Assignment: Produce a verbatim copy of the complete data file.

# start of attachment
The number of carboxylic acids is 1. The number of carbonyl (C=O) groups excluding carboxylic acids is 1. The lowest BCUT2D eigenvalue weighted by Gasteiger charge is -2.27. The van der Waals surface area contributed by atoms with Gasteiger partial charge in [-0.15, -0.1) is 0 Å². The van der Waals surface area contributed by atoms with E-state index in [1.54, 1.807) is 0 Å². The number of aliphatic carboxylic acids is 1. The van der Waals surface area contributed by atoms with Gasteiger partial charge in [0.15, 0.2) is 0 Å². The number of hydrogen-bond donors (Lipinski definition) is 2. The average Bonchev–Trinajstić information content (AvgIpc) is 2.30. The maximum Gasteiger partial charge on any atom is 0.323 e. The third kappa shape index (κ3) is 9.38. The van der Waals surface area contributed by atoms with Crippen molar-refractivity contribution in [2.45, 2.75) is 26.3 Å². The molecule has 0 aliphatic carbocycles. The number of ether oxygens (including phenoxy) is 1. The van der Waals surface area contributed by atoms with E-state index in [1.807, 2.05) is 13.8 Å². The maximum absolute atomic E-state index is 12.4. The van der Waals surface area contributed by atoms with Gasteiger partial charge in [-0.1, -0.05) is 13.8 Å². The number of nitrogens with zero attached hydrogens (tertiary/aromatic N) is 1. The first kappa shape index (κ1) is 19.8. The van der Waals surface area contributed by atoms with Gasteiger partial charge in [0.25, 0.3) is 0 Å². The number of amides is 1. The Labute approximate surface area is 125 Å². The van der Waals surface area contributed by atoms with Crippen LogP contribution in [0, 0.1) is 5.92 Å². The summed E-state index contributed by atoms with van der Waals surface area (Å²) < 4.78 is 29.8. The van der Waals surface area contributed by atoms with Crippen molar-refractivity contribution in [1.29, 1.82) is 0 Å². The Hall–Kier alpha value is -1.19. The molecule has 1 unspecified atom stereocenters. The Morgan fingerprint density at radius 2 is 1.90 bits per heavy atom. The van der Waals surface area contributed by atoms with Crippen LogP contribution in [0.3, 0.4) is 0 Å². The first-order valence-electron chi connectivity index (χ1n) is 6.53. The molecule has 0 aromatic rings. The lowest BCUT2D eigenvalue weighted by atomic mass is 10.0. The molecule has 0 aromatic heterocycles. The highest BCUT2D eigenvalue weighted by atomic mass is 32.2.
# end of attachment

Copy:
The number of carboxylic acids is 1. The number of carbonyl (C=O) groups excluding carboxylic acids is 1. The lowest BCUT2D eigenvalue weighted by Gasteiger charge is -2.27. The van der Waals surface area contributed by atoms with Gasteiger partial charge in [-0.15, -0.1) is 0 Å². The van der Waals surface area contributed by atoms with E-state index in [1.54, 1.807) is 0 Å². The number of aliphatic carboxylic acids is 1. The van der Waals surface area contributed by atoms with Gasteiger partial charge in [0.15, 0.2) is 0 Å². The number of hydrogen-bond donors (Lipinski definition) is 2. The average Bonchev–Trinajstić information content (AvgIpc) is 2.30. The maximum Gasteiger partial charge on any atom is 0.323 e. The third kappa shape index (κ3) is 9.38. The van der Waals surface area contributed by atoms with Crippen molar-refractivity contribution in [2.45, 2.75) is 26.3 Å². The molecule has 0 aliphatic carbocycles. The number of ether oxygens (including phenoxy) is 1. The van der Waals surface area contributed by atoms with E-state index in [1.807, 2.05) is 13.8 Å². The maximum absolute atomic E-state index is 12.4. The van der Waals surface area contributed by atoms with Gasteiger partial charge in [-0.1, -0.05) is 13.8 Å². The number of nitrogens with zero attached hydrogens (tertiary/aromatic N) is 1. The first kappa shape index (κ1) is 19.8. The van der Waals surface area contributed by atoms with Gasteiger partial charge in [0.25, 0.3) is 0 Å². The number of amides is 1. The Labute approximate surface area is 125 Å². The van der Waals surface area contributed by atoms with Crippen LogP contribution in [0, 0.1) is 5.92 Å². The summed E-state index contributed by atoms with van der Waals surface area (Å²) < 4.78 is 29.8. The van der Waals surface area contributed by atoms with Crippen molar-refractivity contribution in [1.29, 1.82) is 0 Å². The Hall–Kier alpha value is -1.19. The molecule has 1 unspecified atom stereocenters. The Morgan fingerprint density at radius 2 is 1.90 bits per heavy atom. The van der Waals surface area contributed by atoms with Crippen LogP contribution in [0.3, 0.4) is 0 Å². The first-order valence-electron chi connectivity index (χ1n) is 6.53. The molecule has 0 aromatic rings. The lowest BCUT2D eigenvalue weighted by atomic mass is 10.0. The molecule has 0 aromatic heterocycles. The highest BCUT2D eigenvalue weighted by atomic mass is 32.2.